Unused indexes    : 0
Space used        : 0 B
Unusable indexes  : 0

 

We notice in the Automatic Indexing report it’s stating that one new index has been created BUT that one index has also been dropped.

 

INDEX DETAILS
-------------------------------------------------------------------------------

         1. The following indexes were created:

-------------------------------------------------------------------------------
--------------------------------------------------------------------------------------
| Owner | Table     | Index                | Key               | Type   | Properties |
--------------------------------------------------------------------------------------
| BOWIE | MAJOR_TOM | SYS_AI_00hxxxkgb821n | CODE3,CODE2,CODE1 | B-TREE | NONE       |
--------------------------------------------------------------------------------------
 
 	1. The following indexes were dropped: 

-------------------------------------------------------------------------------
--------------------------------------------------------------------------------------
| Owner | Table     | Index                | Key               | Type   | Properties |
--------------------------------------------------------------------------------------
| BOWIE | MAJOR_TOM | SYS_AI_9mrs058nrg9d5 | CODE1,CODE2,CODE3 | B-TREE | NONE       |
--------------------------------------------------------------------------------------
 


SQL> select index_name, column_name, column_position from user_ind_columns where table_name='MAJOR_TOM' order by column_position;

INDEX_NAME           COLUMN_NAME     COLUMN_POSITION
-------------------- --------------- ---------------
SYS_AI_00hxxxkgb821n CODE3                         1
SYS_AI_00hxxxkgb821n CODE2                         2
SYS_AI_00hxxxkgb821n CODE1                         3

 

Automatic Indexing has created a new index (SYS_AI_00hxxxkgb821n), with the columns in CODE3, CODE2, CODE1 order, as this index is able to service all currently known SQL predicate combinations:

WHERE CODE3 = x AND CODE2 = y AND CODE1= z

WHERE CODE3 = x AND CODE2 = y

WHERE CODE3 = x

as the leading column in the index is listed in all three current scenarios.

 

This means the previous index in CODE1, CODE2, CODE3 order is now redundant as the new index can fully service all know SQL predicate combinations. As a result, Automatic Indexing drops the redundant index.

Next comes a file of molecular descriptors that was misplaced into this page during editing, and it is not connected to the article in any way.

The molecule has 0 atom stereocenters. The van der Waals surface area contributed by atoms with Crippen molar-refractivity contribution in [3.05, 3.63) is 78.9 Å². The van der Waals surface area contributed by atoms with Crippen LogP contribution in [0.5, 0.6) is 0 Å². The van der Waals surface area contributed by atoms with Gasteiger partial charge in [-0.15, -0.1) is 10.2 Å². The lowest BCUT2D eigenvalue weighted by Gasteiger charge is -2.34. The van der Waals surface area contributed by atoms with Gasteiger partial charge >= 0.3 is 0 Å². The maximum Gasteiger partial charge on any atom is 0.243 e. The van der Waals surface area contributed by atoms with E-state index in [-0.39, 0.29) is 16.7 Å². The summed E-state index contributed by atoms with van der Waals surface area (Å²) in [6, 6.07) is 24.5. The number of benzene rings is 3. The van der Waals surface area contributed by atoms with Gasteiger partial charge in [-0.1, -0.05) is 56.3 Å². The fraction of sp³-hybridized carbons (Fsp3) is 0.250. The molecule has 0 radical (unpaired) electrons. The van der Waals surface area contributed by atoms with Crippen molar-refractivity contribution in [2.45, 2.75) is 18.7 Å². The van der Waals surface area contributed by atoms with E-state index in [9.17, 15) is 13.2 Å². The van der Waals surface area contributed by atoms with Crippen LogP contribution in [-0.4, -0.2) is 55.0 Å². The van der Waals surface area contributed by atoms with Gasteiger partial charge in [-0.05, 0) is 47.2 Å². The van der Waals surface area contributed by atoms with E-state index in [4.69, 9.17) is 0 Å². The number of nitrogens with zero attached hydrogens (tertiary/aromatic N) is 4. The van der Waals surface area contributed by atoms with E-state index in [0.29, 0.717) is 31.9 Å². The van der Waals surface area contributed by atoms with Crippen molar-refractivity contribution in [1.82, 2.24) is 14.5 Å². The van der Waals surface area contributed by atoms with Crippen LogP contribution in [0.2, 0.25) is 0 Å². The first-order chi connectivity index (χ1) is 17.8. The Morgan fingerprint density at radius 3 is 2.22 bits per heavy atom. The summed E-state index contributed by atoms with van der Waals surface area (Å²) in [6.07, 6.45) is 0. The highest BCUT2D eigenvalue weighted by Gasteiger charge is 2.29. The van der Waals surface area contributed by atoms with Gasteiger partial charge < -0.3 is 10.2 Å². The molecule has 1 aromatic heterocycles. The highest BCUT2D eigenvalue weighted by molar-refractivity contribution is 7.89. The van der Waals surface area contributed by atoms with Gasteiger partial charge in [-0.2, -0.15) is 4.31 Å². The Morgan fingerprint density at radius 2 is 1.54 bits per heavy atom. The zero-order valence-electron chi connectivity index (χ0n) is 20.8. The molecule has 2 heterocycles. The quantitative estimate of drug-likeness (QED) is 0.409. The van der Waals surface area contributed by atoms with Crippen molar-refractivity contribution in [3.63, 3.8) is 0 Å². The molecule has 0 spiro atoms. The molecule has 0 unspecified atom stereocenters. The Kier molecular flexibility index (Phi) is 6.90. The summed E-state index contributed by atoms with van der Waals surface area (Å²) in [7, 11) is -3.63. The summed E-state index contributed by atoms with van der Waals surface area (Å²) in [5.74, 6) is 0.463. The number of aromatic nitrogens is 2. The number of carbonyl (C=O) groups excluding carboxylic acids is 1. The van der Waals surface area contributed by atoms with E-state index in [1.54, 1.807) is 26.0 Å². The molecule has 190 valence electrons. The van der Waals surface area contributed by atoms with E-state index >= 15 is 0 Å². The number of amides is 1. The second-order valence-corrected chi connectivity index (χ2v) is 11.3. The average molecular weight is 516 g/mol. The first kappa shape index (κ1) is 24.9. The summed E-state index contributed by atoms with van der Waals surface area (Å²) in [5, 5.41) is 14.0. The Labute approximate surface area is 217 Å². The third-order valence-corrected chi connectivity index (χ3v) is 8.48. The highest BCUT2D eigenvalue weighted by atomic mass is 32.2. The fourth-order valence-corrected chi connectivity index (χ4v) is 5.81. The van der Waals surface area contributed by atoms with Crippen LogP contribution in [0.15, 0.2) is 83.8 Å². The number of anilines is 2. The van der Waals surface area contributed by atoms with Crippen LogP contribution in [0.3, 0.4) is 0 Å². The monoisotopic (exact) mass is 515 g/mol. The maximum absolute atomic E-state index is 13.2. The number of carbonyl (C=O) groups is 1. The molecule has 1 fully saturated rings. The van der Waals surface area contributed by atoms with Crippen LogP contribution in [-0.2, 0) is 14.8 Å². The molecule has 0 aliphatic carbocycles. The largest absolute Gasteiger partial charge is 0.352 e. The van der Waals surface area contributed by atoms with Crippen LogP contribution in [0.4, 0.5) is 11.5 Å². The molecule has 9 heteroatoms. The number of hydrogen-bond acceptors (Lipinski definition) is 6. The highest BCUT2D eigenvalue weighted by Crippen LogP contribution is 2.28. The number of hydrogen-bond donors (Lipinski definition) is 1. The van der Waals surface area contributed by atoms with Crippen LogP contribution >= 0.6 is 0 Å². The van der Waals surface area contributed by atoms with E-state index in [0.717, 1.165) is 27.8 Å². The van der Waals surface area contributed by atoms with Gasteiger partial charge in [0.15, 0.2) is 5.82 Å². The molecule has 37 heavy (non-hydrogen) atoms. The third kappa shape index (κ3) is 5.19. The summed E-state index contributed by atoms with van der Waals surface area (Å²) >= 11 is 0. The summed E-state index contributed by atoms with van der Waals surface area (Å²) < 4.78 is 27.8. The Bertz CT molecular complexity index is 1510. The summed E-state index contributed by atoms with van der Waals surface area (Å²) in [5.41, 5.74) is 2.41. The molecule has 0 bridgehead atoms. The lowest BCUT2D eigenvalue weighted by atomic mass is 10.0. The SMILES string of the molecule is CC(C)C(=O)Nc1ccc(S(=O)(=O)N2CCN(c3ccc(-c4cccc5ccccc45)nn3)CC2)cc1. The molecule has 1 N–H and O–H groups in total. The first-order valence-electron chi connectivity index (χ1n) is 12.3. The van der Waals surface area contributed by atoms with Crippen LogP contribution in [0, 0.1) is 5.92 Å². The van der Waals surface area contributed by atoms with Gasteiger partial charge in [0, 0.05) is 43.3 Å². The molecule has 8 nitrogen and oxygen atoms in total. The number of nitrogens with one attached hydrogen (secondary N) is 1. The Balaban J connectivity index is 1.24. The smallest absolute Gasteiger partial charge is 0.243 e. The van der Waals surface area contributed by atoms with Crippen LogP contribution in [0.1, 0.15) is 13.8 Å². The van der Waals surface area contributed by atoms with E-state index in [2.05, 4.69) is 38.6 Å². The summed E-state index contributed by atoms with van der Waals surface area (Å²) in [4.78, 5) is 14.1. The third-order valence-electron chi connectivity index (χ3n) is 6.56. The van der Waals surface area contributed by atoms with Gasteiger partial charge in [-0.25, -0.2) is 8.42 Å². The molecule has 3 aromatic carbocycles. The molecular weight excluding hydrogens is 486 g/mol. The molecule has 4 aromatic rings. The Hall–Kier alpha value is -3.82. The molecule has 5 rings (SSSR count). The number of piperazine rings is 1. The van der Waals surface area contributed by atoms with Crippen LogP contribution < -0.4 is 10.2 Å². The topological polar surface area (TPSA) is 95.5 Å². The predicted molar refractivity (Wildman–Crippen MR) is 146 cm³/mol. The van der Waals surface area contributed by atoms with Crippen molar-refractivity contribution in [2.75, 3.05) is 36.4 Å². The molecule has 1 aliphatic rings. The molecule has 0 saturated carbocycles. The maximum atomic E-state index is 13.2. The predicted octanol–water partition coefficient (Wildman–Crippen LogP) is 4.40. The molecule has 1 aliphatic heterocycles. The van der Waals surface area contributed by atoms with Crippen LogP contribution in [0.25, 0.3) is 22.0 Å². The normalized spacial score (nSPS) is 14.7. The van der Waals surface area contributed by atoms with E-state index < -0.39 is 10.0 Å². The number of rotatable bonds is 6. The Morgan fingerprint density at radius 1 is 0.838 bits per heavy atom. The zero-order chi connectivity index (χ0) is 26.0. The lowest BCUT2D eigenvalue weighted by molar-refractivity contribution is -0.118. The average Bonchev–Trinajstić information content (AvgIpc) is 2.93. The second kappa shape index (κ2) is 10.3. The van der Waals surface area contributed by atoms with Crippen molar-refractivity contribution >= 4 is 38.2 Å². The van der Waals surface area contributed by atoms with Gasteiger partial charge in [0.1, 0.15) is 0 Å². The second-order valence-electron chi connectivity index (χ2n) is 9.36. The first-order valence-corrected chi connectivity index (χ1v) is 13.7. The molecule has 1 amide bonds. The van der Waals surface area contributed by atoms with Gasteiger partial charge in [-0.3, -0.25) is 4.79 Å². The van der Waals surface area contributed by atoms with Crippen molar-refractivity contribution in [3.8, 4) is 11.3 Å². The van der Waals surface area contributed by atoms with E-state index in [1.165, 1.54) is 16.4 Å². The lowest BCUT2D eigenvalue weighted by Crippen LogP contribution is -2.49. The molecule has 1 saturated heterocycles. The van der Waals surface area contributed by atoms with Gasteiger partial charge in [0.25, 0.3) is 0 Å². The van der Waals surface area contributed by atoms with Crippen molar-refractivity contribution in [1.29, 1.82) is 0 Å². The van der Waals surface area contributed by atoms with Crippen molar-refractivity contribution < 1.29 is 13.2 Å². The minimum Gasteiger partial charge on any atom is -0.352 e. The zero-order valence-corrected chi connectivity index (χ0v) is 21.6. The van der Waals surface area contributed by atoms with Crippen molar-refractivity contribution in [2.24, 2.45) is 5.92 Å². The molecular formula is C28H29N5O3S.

This is a really nice capability of Automatic Indexing, the ability to effectively reorder the columns within an index based on new workloads.

But what if subsequent new SQL workloads means the new index is not able on its own to service all such workloads. I’ll discuss this scenario in my next post.

Oracle Database 19c Automatic Indexing: Index Compression (Ghosteen) December 9, 2019

Posted by Richard Foote in 19c, 19c New Features, Advanced Index Compression, Automatic Indexing, AUTO_INDEX_COMPRESSION, Index Column Order, Index Compression, Index Internals.
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In my previous post on Automatic Indexing, I discussed how the default index column order (in absence of other factors) is column id, the order in which the columns are defined in the table. In this post, I’ll explore if this changes if index compression is also implemented.

By default, Automatic Indexing does NOT use index compression. However, if you have access to the Advanced Compression option, you have the choice to turn on index compression in the following manner:

SQL> EXEC DBMS_AUTO_INDEX.CONFIGURE('AUTO_INDEX_COMPRESSION','ON');

PL/SQL procedure successfully completed.

Note: the AUTO_INDEX_COMPRESSION parameter is not actually documented, which could be a documentation bug or that Oracle is not yet ready to release this capability. The above will enable Automatic Indexes to be created with Compress Advanced Low, which is the “no-brain” index compression option as it will compress (deduplicate) safely with negligible CPU overheads. However, index column order is still critical to ensure effective compression as we shall see…

We begin by creating a simple table, that has four columns of interest, CODE1, CODE2, CODE3 and STATUS. They are defined in this order within the table, but CODE1 has the most number of distinct values (5000000 distinct values), then CODE2 (1000), then CODE3 (10) and finally STATUS which only has the 1 distinct value.